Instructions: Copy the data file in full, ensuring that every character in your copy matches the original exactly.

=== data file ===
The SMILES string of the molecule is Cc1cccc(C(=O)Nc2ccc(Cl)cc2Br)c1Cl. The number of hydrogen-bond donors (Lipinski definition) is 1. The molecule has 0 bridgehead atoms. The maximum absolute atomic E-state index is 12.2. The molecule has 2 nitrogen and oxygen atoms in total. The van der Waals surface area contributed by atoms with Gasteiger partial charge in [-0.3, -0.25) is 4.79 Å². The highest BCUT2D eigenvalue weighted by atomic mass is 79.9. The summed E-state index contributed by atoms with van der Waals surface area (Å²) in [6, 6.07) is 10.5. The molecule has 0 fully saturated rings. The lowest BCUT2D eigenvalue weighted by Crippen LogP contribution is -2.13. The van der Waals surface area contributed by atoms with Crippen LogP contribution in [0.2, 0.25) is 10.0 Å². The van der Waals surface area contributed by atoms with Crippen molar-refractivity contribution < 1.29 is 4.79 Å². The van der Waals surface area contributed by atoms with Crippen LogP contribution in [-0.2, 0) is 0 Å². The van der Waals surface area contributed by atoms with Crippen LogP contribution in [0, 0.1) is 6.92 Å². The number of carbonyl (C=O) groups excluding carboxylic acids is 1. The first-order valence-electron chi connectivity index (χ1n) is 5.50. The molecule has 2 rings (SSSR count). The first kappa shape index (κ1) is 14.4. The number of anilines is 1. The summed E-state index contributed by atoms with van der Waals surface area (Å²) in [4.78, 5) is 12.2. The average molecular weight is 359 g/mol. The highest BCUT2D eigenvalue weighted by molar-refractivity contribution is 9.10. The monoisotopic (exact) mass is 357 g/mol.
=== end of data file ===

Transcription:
The SMILES string of the molecule is Cc1cccc(C(=O)Nc2ccc(Cl)cc2Br)c1Cl. The number of hydrogen-bond donors (Lipinski definition) is 1. The molecule has 0 bridgehead atoms. The maximum absolute atomic E-state index is 12.2. The molecule has 2 nitrogen and oxygen atoms in total. The van der Waals surface area contributed by atoms with Gasteiger partial charge in [-0.3, -0.25) is 4.79 Å². The highest BCUT2D eigenvalue weighted by atomic mass is 79.9. The summed E-state index contributed by atoms with van der Waals surface area (Å²) in [6, 6.07) is 10.5. The molecule has 0 fully saturated rings. The lowest BCUT2D eigenvalue weighted by Crippen LogP contribution is -2.13. The van der Waals surface area contributed by atoms with Crippen LogP contribution in [0.2, 0.25) is 10.0 Å². The van der Waals surface area contributed by atoms with Crippen molar-refractivity contribution < 1.29 is 4.79 Å². The van der Waals surface area contributed by atoms with Crippen LogP contribution in [-0.2, 0) is 0 Å². The van der Waals surface area contributed by atoms with Crippen LogP contribution in [0, 0.1) is 6.92 Å². The number of carbonyl (C=O) groups excluding carboxylic acids is 1. The first-order valence-electron chi connectivity index (χ1n) is 5.50. The molecule has 2 rings (SSSR count). The first kappa shape index (κ1) is 14.4. The number of anilines is 1. The summed E-state index contributed by atoms with van der Waals surface area (Å²) in [4.78, 5) is 12.2. The average molecular weight is 359 g/mol. The highest BCUT2D eigenvalue weighted by molar-refractivity contribution is 9.10. The monoisotopic (exact) mass is 357 g/mol.